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  • Writer's pictureTed Bradshaw

Something to think about, something to do

When we are anxious about something, we can sometimes feel like if only we could change how we felt, then we would be able to act differently.

 

If I felt more confident, I could put myself forward for things.

 

If I wasn’t so stressed, I would be able to do more interesting things.

 

If I could stop myself worrying, I wouldn’t end up spending so much time checking, researching or going over and over things.

 

It makes sense because it is true. If we could click our fingers and get rid of the tense, churning, knotted feeling of anxiety, then it would be a lot easier to do whatever we wanted. If we didn’t feel any anxiety at all, maybe it would be easy to walk out on stage, speak up in a meeting, say no to things, or spend our evenings in a state of zen and calm.

 

The difficulty is: we can’t actually do that.

 

You can learn to manage your anxiety, to talk to yourself with compassion and calm, but it will usually only take you so far. That is because the anxiety response is an old, automatic response with it’s roots in our history or maybe even our nature.

 

If you have been laughed at before and you feel anxious about being judged or rejected, you can tell yourself that "it will be fine" as much as you like, but there will still be part of your mind (and certainly your body) that says “yeah, but we know that it might not be, don’t we?”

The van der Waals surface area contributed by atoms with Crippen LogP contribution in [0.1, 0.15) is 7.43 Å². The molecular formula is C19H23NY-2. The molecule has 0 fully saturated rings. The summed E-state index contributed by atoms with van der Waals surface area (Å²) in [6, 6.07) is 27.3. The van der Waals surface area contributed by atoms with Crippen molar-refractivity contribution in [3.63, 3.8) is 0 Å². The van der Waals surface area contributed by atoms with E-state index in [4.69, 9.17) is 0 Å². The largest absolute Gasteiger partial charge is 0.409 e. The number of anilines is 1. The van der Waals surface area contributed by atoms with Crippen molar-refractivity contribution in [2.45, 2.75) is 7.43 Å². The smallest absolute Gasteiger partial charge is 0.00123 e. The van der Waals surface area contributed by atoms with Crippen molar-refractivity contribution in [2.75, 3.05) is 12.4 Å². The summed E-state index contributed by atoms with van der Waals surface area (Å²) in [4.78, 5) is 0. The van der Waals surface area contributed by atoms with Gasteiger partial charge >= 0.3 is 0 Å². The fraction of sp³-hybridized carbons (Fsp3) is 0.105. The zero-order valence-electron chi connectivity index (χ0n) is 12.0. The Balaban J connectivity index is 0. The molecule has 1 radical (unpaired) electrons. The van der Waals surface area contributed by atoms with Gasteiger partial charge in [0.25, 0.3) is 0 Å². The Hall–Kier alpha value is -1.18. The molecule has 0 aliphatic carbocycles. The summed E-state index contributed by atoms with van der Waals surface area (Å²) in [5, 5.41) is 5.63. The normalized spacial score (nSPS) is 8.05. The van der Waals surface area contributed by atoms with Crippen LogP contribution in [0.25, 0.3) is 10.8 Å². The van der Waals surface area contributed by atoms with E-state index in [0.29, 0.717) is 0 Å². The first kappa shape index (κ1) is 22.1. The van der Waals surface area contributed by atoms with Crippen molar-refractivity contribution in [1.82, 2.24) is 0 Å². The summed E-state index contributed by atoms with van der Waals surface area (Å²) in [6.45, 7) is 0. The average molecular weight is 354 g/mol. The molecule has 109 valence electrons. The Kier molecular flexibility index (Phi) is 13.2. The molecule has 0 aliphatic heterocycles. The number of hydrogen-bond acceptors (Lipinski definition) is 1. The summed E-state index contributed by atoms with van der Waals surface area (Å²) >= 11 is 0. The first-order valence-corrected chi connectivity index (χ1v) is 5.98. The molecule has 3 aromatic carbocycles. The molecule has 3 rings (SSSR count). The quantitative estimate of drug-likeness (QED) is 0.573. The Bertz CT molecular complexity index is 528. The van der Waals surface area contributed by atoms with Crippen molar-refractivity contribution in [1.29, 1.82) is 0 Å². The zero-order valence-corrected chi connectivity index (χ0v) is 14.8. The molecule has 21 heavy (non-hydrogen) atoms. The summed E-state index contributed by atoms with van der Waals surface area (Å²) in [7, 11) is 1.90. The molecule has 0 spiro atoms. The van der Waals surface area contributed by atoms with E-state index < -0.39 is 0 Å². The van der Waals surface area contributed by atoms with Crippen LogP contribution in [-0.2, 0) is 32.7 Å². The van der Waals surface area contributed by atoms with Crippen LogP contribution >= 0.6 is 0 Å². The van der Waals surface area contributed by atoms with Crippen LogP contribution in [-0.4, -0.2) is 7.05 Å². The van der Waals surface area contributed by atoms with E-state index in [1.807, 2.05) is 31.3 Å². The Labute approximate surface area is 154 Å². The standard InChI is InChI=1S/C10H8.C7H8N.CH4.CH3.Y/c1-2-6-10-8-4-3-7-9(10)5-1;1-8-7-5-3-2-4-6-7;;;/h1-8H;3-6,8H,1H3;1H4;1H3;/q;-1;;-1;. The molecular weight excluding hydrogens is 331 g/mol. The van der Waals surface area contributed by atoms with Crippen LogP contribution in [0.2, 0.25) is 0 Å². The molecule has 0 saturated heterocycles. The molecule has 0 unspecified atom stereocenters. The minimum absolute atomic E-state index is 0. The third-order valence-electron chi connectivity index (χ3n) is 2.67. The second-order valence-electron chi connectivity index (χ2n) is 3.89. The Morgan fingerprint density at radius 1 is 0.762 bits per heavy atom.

It is really hard (and maybe even impossible) to fully eradicate our emotional responses, and actually it is easier (scarier, but easier) to manage what we do, rather than how we feel.

 

If you find that there is always that stubborn bit of anxiety that just won’t go away and you keep trying to get rid of it, it might be that a different approach would help:

 

Trying to do good things for yourself despite the fact that it is still there.

 

What if I can try doing nice things even though my stress is still there? I might not get exactly what I want from it, but I will have a better time than if I spend the whole evening trying to force my stress to go away.

 

What if I can gradually put myself forward for things even though I am anxious about doing it? It’s a tough process to go through, but it is much more likely that I will be able to gradually start feeling less anxious about it the more I practice.

 

It’s easier to control what you do than how you feel.

 

Something to think about 

 

If you focused on living well with anxiety, rather than trying to get rid of it, what would that change about how you spend your time this week?

 

Something to do

 

The next time you feel stressed or anxious, rather than asking yourself “how can I get rid of this?” ask “if I wasn’t feeling this way, what would I do right now?” and try doing it.

 

Thanks for reading! Until next week,

 

Ted

 

P.S. it is absolutely OK to not be ready to face some things because they are too scary. Yes, you can control your actions more than you can control how you feel, but that doesn't mean you have to always dive in head first. It is OK to give yourself a break and take things slowly.

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